Flashback: U-G-L-Y Your Bike

Bikes Fun & Games
Flashback: U-G-L-Y Your Bike

Looks like a piece of crap bike, right? Not quite. In MAKE Volume 11, Rick Polito showed us how to deter bike thieves by uglifying. It may look like an old clunker, but the bike above is actually Rick’s Bianchi Milano, which rides like a dream. Here it is pre-makeover:


I love the analogy in the intro:

“Nature is the master of disguise. The tiger swallowtail caterpillar starts out camouflaged like a bird dropping to discourage birds from eating it. You can take a tip from the crawling turd and keep your bike from getting swiped by camouflaging it as a piece of crap: dress it down as a rolling piece of junk.Having an ugly bike doesn’t mean having a junky bike. Looks and performance have no exclusive relationship. A savvy bike thief may see the gem under the Krylon, but he also knows he can’t sell it as quickly as the tricked-out speedster at the other end of the bike rack.”

Think paint (emphasize the sloppy factor), faux finish rust, accessories, tape, stickers, swapped out nuts and bolts. Check out the article here in our Digital Edition. And of course you can pick up a back issue of Volume 11, with our alt. vehicles special section, at the Maker Shed.

Jimmie’s uglified camera

14 thoughts on “Flashback: U-G-L-Y Your Bike

  1. Dave says:

    Why would you ever do that!!! If you get mugged for your wallet, are you going to rip all of your money into a million pieces just to say “Hahaha! You can’t steal it now!”

    Giving it a rust finish destroys resale value and by design, looks ugly. To me, that is like destroying your money. Just buy a crappy bike, then you have nothing to worry about.

    1. Riley says:

      If you buy a crappy bike, then you have to ride a crappy bike. Ick.

      Ugly refinishing probably does kill resale value and it does look pretty ugly. I think the idea is that without looks or resale value, it’s less attractive to ne’er-do-wells. But it still rides just as well, and I’ve never resold a bike expecting to make money on it anyhow.

  2. eh says:

    This has to be a joke. The comment above summed it up.

  3. Tom327Cat says:

    I started with a cheap thrift store bike. Replaced wheels and brakes (most bang for buck)with high quality ones. Now I have the same thing for far less.

  4. Moritz says:

    My bike frame has uglified itself over 15 years of use. But when I recently replaced brakes and gear shift with nice new ones I polished the screen printed Shimano logos away and engraved every part with my name. That should make them a lot less attractive to any bike thief and actually doesn’t even look ugly at all.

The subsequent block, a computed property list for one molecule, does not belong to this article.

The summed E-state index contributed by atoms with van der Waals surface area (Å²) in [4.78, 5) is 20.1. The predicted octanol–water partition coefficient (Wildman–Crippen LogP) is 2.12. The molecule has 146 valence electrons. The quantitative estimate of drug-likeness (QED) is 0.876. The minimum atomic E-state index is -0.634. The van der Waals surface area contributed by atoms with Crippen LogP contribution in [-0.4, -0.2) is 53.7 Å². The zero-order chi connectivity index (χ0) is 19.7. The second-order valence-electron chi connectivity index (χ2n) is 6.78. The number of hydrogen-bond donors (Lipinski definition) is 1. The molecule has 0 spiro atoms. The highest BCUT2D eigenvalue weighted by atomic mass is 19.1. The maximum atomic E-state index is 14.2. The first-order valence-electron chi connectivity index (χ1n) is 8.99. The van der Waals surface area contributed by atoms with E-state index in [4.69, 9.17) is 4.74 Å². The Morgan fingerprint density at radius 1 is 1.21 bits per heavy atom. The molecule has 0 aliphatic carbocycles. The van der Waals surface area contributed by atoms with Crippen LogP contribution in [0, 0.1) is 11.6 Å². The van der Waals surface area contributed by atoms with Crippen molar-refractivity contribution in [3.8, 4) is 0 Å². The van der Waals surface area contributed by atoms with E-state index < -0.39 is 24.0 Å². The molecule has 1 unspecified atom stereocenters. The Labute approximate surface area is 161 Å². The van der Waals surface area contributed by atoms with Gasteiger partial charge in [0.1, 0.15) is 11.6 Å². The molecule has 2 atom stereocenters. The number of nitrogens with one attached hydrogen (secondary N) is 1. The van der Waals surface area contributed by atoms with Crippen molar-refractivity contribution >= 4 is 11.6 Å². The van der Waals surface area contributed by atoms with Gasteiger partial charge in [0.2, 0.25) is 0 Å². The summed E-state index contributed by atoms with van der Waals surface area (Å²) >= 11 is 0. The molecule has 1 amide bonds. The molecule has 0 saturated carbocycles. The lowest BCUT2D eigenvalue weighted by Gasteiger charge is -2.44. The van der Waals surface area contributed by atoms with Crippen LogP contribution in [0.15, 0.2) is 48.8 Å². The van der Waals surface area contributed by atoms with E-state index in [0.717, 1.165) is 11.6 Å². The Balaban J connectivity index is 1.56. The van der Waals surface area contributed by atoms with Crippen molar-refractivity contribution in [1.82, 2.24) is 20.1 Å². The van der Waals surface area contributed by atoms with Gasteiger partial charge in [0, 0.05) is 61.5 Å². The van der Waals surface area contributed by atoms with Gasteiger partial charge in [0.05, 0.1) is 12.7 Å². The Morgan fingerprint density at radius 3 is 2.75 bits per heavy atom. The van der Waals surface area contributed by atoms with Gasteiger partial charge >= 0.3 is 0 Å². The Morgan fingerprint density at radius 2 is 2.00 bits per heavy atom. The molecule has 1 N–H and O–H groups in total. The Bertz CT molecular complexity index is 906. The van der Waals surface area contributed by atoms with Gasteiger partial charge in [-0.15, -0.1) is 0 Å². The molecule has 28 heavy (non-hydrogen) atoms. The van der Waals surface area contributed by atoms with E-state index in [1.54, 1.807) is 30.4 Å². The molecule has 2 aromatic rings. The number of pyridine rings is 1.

5. Martin Hartley says:

    A good trick is to take your bicycle frame and get it powder coated in a nice colour. THEN you take various cheap enamels, duct tape, stickers, etc and use them to uglify your bicycle. If you ever want to re-sell your bicycle, you only have to take paint thinners, a rag and a brush to it to remove the uglification. Powder-coating is a very, very durable finish and is impervious to thinners or strippers.

    I just got an old Malvern Star, which came pre-uglified. Someone tried re-painting the forks and rear triangle white some years ago and made a real mess of it. I’ve just added a basket to the front (another real theft deterrent) and I’ve used rims with plenty of surface rust (not on the braking surface) and used one black-wall tyre and one gum-wall tyre.

    Just to top it off, I’m putting a red chain-guard on it. So blue frame, white forks and rear triangle, red chain-guard, mis-matched tyres, front basket, rear rack, all make for an ugly, but useful and practical machine.

  6. wegrogan says:

    We did this during highschool; early 1960s
    used a gym lock and short chain and tinsel …
    and then ugly cars and HD servicars in the late
    crackle paint dirty oil and bumper stickers ah! the 1960s it was not akways flowers in your hair …
    Then again in the 1970s 80s 00s and so on
    Some trends never go out of style…

Comments are closed.


I'm a word nerd who loves to geek out on how emerging technology affects the lexicon. I was an editor on the first 40 volumes of MAKE, and I love shining light on the incredible makers in our community. In particular, covering art is my passion — after all, art is the first thing most of us ever made. When not fawning over perfect word choices, I can be found on the nearest mountain, looking for untouched powder fields and ideal alpine lakes.

Contact me at snowgoli@gmail.com or via @snowgoli.

View more articles by Goli Mohammadi